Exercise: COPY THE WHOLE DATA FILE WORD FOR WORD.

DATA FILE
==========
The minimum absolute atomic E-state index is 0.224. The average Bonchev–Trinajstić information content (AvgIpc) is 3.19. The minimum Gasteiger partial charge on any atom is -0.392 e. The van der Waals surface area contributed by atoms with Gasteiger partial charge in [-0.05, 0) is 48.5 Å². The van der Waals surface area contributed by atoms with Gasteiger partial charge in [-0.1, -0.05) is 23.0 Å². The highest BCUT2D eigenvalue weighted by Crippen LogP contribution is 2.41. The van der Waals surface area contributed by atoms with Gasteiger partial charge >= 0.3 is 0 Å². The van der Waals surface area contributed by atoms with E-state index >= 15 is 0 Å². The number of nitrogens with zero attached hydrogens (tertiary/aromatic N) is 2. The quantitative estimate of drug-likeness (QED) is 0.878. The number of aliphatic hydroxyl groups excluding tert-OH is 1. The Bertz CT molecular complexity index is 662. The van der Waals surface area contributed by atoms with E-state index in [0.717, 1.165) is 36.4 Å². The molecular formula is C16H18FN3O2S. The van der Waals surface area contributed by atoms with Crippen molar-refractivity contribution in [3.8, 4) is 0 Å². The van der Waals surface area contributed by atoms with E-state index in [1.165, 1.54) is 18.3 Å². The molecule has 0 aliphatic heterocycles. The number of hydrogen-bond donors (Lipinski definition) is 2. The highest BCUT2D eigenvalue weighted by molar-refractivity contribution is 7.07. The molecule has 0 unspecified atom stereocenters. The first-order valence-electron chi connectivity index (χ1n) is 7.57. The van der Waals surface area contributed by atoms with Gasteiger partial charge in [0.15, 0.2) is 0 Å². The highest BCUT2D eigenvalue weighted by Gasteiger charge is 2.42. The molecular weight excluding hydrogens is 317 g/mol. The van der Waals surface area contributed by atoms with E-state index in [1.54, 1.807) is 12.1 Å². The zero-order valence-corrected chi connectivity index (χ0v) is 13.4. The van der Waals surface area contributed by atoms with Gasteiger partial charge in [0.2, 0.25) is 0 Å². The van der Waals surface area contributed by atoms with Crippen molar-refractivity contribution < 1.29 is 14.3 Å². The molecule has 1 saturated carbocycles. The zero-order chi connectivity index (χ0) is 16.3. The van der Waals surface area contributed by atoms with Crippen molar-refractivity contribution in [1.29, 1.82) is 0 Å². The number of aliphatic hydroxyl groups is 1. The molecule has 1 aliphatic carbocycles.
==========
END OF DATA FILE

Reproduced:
The minimum absolute atomic E-state index is 0.224. The average Bonchev–Trinajstić information content (AvgIpc) is 3.19. The minimum Gasteiger partial charge on any atom is -0.392 e. The van der Waals surface area contributed by atoms with Gasteiger partial charge in [-0.05, 0) is 48.5 Å². The van der Waals surface area contributed by atoms with Gasteiger partial charge in [-0.1, -0.05) is 23.0 Å². The highest BCUT2D eigenvalue weighted by Crippen LogP contribution is 2.41. The van der Waals surface area contributed by atoms with Gasteiger partial charge >= 0.3 is 0 Å². The van der Waals surface area contributed by atoms with E-state index >= 15 is 0 Å². The number of nitrogens with zero attached hydrogens (tertiary/aromatic N) is 2. The quantitative estimate of drug-likeness (QED) is 0.878. The number of aliphatic hydroxyl groups excluding tert-OH is 1. The Bertz CT molecular complexity index is 662. The van der Waals surface area contributed by atoms with E-state index in [0.717, 1.165) is 36.4 Å². The molecular formula is C16H18FN3O2S. The van der Waals surface area contributed by atoms with Crippen molar-refractivity contribution in [3.8, 4) is 0 Å². The van der Waals surface area contributed by atoms with E-state index in [1.165, 1.54) is 18.3 Å². The molecule has 0 aliphatic heterocycles. The number of hydrogen-bond donors (Lipinski definition) is 2. The highest BCUT2D eigenvalue weighted by molar-refractivity contribution is 7.07. The molecule has 0 unspecified atom stereocenters. The first-order valence-electron chi connectivity index (χ1n) is 7.57. The van der Waals surface area contributed by atoms with Gasteiger partial charge in [0.15, 0.2) is 0 Å². The highest BCUT2D eigenvalue weighted by Gasteiger charge is 2.42. The molecular weight excluding hydrogens is 317 g/mol. The van der Waals surface area contributed by atoms with E-state index in [1.54, 1.807) is 12.1 Å². The zero-order valence-corrected chi connectivity index (χ0v) is 13.4. The van der Waals surface area contributed by atoms with Gasteiger partial charge in [0.2, 0.25) is 0 Å². The van der Waals surface area contributed by atoms with Crippen molar-refractivity contribution < 1.29 is 14.3 Å². The molecule has 1 saturated carbocycles. The zero-order chi connectivity index (χ0) is 16.3. The van der Waals surface area contributed by atoms with Crippen molar-refractivity contribution in [1.29, 1.82) is 0 Å². The number of aliphatic hydroxyl groups is 1. The molecule has 1 aliphatic carbocycles.